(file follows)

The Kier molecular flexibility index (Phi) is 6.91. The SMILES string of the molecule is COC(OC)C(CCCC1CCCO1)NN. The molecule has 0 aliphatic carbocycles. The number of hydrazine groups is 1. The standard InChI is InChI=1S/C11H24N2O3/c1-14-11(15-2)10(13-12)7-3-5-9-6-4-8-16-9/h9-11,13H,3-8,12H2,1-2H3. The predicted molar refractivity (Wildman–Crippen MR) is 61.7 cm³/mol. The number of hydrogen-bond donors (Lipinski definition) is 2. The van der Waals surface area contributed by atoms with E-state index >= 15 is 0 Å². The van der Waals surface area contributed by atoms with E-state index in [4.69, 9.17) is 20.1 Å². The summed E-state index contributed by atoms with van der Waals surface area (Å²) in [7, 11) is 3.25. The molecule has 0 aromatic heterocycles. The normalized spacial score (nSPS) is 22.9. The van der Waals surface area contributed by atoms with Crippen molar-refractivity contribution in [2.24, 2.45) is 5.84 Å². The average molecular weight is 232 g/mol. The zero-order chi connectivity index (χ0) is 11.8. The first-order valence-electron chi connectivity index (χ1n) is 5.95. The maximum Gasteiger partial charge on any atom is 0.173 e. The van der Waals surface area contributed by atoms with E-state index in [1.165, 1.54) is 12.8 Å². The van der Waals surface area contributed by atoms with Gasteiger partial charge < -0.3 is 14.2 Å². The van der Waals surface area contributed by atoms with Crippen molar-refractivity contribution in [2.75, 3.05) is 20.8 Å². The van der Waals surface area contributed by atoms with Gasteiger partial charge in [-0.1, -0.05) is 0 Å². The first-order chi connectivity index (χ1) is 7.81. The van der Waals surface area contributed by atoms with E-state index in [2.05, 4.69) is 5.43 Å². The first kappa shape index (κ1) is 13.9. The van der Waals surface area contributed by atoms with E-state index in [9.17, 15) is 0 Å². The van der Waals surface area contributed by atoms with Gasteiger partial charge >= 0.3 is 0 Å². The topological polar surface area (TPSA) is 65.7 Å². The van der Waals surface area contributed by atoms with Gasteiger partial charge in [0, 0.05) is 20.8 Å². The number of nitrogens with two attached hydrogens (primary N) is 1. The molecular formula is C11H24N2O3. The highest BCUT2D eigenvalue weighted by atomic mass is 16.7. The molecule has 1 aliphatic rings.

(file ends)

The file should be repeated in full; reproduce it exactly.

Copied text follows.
The Kier molecular flexibility index (Phi) is 6.91. The SMILES string of the molecule is COC(OC)C(CCCC1CCCO1)NN. The molecule has 0 aliphatic carbocycles. The number of hydrazine groups is 1. The standard InChI is InChI=1S/C11H24N2O3/c1-14-11(15-2)10(13-12)7-3-5-9-6-4-8-16-9/h9-11,13H,3-8,12H2,1-2H3. The predicted molar refractivity (Wildman–Crippen MR) is 61.7 cm³/mol. The number of hydrogen-bond donors (Lipinski definition) is 2. The van der Waals surface area contributed by atoms with E-state index >= 15 is 0 Å². The van der Waals surface area contributed by atoms with E-state index in [4.69, 9.17) is 20.1 Å². The summed E-state index contributed by atoms with van der Waals surface area (Å²) in [7, 11) is 3.25. The molecule has 0 aromatic heterocycles. The normalized spacial score (nSPS) is 22.9. The van der Waals surface area contributed by atoms with Crippen molar-refractivity contribution in [2.24, 2.45) is 5.84 Å². The average molecular weight is 232 g/mol. The zero-order chi connectivity index (χ0) is 11.8. The first-order valence-electron chi connectivity index (χ1n) is 5.95. The maximum Gasteiger partial charge on any atom is 0.173 e. The van der Waals surface area contributed by atoms with E-state index in [1.165, 1.54) is 12.8 Å². The van der Waals surface area contributed by atoms with Gasteiger partial charge < -0.3 is 14.2 Å². The van der Waals surface area contributed by atoms with Crippen molar-refractivity contribution in [2.75, 3.05) is 20.8 Å². The van der Waals surface area contributed by atoms with Gasteiger partial charge in [-0.1, -0.05) is 0 Å². The first-order chi connectivity index (χ1) is 7.81. The van der Waals surface area contributed by atoms with E-state index in [2.05, 4.69) is 5.43 Å². The first kappa shape index (κ1) is 13.9. The van der Waals surface area contributed by atoms with E-state index in [9.17, 15) is 0 Å². The van der Waals surface area contributed by atoms with Gasteiger partial charge >= 0.3 is 0 Å². The topological polar surface area (TPSA) is 65.7 Å². The van der Waals surface area contributed by atoms with Gasteiger partial charge in [0, 0.05) is 20.8 Å². The number of nitrogens with two attached hydrogens (primary N) is 1. The molecular formula is C11H24N2O3. The highest BCUT2D eigenvalue weighted by atomic mass is 16.7. The molecule has 1 aliphatic rings.